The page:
Please use this identifier to cite or link to this item: https://hdl.handle.net/1959.11/12456
Title: Bayesian Networks as a screening tool for exposure assessment
Contributor(s): Tighe, Matthew (author); Pollino, Carmel A (author); Wilson, Susan C (author)orcid 
Publication Date: 2013
DOI: 10.1016/j.jenvman.2013.03.018
Handle Link: https://hdl.handle.net/1959.11/12456
Abstract: A tiered approach to contamination exposure assessment is currently adopted in many countries. Increasing the site-specific information in exposure assessments is generally recommended when guideline values for contaminants in soil are exceeded. This work details a Bayesian Network (BN) approach to developing a site-specific environmental exposure assessment that focuses on the simple mapping and assessment of assumptions and the effect of new data on assessment outcomes. The BN approach was applied to a floodplain system in New South Wales, Australia, where site-specific information about elevated antimony (Sb) concentrations and distribution in soils was available. Guidelines for exposure assessment in Australia are used as a template for this site, although the approach is generic. The BN-based assessment used an iterative approach starting with limited soil Sb data (41 samples ranging from 0 to 18 mg kg⁻¹ Sb) and extending the model with more detailed Sb data (145 samples ranging from 0 to 40 mg kg⁻¹ Sb). The analyses identified dominant exposure pathways and assessed the sensitivity of these pathways to changes in assumptions and the level of site-specific information available. In particular, there was a 10.8% probability of exceeding the tolerable daily intake of Sb in the case study when the limited soil Sb data was used, which increased to 26.2% with the more detailed sampling regime. There was also a 47% decrease in the probability of overexposure to Sb when the dermal bioavailability of arsenic (a similar metalloid) was used as a surrogate measure instead of a default bioavailability of 100%. We conclude that the BN approach to soil exposure assessment has merit both in the context of Australian and international soil exposure assessments.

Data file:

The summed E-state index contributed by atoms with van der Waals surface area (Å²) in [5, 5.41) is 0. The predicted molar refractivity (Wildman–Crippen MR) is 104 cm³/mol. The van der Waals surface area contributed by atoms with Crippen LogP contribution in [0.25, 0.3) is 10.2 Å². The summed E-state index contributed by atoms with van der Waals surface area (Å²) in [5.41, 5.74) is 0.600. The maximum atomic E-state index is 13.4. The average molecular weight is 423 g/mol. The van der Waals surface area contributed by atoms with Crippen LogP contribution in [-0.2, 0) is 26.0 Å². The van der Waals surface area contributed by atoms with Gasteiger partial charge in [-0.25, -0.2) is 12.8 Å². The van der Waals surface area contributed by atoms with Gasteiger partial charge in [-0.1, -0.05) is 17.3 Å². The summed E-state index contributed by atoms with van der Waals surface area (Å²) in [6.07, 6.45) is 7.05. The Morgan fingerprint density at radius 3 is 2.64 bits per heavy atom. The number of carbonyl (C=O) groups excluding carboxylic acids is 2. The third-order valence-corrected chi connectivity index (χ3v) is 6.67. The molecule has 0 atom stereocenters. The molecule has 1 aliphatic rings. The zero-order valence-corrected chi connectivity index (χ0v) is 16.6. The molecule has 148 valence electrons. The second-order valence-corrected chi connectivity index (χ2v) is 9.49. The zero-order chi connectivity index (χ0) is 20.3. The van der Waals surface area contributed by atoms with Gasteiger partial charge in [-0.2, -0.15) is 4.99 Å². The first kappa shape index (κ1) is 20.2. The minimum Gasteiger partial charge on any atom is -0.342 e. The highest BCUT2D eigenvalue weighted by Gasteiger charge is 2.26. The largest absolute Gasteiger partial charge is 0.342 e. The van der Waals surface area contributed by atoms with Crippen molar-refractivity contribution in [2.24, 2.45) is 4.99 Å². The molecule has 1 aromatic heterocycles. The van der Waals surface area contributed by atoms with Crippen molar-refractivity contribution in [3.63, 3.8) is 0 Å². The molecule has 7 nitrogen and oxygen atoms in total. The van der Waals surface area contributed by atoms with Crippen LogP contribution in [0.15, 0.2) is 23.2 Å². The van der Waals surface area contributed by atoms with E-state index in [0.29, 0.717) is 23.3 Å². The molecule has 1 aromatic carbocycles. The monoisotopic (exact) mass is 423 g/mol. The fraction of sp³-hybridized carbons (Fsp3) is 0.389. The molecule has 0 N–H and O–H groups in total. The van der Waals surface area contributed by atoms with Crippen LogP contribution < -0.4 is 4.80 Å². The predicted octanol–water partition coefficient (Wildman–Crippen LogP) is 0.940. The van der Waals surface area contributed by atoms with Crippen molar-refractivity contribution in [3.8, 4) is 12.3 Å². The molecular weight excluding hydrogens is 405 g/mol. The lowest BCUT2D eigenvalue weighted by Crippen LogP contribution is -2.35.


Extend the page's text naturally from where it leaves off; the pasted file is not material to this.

Publication Type: Journal Article
Source of Publication: Journal of Environmental Management, v.123, p. 68-76
Publisher: Academic Press
Place of Publication: United Kingdom
ISSN: 1095-8630
0301-4797
Field of Research (FOR): 050204 Environmental Impact Assessment
050304 Soil Chemistry (excl Carbon Sequestration Science)
050206 Environmental Monitoring
Peer Reviewed: Yes
HERDC Category Description: C1 Refereed Article in a Scholarly Journal
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